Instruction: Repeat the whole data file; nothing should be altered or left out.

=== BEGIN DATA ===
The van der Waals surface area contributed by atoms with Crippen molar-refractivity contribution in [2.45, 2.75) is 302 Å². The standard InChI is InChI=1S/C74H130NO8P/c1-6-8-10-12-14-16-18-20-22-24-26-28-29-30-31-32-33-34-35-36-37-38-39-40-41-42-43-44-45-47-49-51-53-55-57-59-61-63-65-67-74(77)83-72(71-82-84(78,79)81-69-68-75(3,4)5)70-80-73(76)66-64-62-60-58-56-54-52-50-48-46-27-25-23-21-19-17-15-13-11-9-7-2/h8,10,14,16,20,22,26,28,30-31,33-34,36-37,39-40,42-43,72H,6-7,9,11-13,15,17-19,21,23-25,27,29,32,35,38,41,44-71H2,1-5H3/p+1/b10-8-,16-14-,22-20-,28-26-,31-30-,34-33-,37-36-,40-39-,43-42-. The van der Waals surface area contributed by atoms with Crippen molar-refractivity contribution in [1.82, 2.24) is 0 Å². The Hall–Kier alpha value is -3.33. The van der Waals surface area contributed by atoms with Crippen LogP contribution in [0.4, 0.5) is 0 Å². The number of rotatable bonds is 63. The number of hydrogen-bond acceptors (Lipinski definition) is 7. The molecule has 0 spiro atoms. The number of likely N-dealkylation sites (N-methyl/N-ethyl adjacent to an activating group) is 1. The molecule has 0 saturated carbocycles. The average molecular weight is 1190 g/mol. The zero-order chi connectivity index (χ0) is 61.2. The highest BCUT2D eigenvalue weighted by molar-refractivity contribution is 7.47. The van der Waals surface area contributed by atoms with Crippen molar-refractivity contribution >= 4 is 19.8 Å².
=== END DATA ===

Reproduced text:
The van der Waals surface area contributed by atoms with Crippen molar-refractivity contribution in [2.45, 2.75) is 302 Å². The standard InChI is InChI=1S/C74H130NO8P/c1-6-8-10-12-14-16-18-20-22-24-26-28-29-30-31-32-33-34-35-36-37-38-39-40-41-42-43-44-45-47-49-51-53-55-57-59-61-63-65-67-74(77)83-72(71-82-84(78,79)81-69-68-75(3,4)5)70-80-73(76)66-64-62-60-58-56-54-52-50-48-46-27-25-23-21-19-17-15-13-11-9-7-2/h8,10,14,16,20,22,26,28,30-31,33-34,36-37,39-40,42-43,72H,6-7,9,11-13,15,17-19,21,23-25,27,29,32,35,38,41,44-71H2,1-5H3/p+1/b10-8-,16-14-,22-20-,28-26-,31-30-,34-33-,37-36-,40-39-,43-42-. The van der Waals surface area contributed by atoms with Crippen molar-refractivity contribution in [1.82, 2.24) is 0 Å². The Hall–Kier alpha value is -3.33. The van der Waals surface area contributed by atoms with Crippen LogP contribution in [0.4, 0.5) is 0 Å². The number of rotatable bonds is 63. The number of hydrogen-bond acceptors (Lipinski definition) is 7. The molecule has 0 spiro atoms. The number of likely N-dealkylation sites (N-methyl/N-ethyl adjacent to an activating group) is 1. The molecule has 0 saturated carbocycles. The average molecular weight is 1190 g/mol. The zero-order chi connectivity index (χ0) is 61.2. The highest BCUT2D eigenvalue weighted by molar-refractivity contribution is 7.47. The van der Waals surface area contributed by atoms with Crippen molar-refractivity contribution >= 4 is 19.8 Å².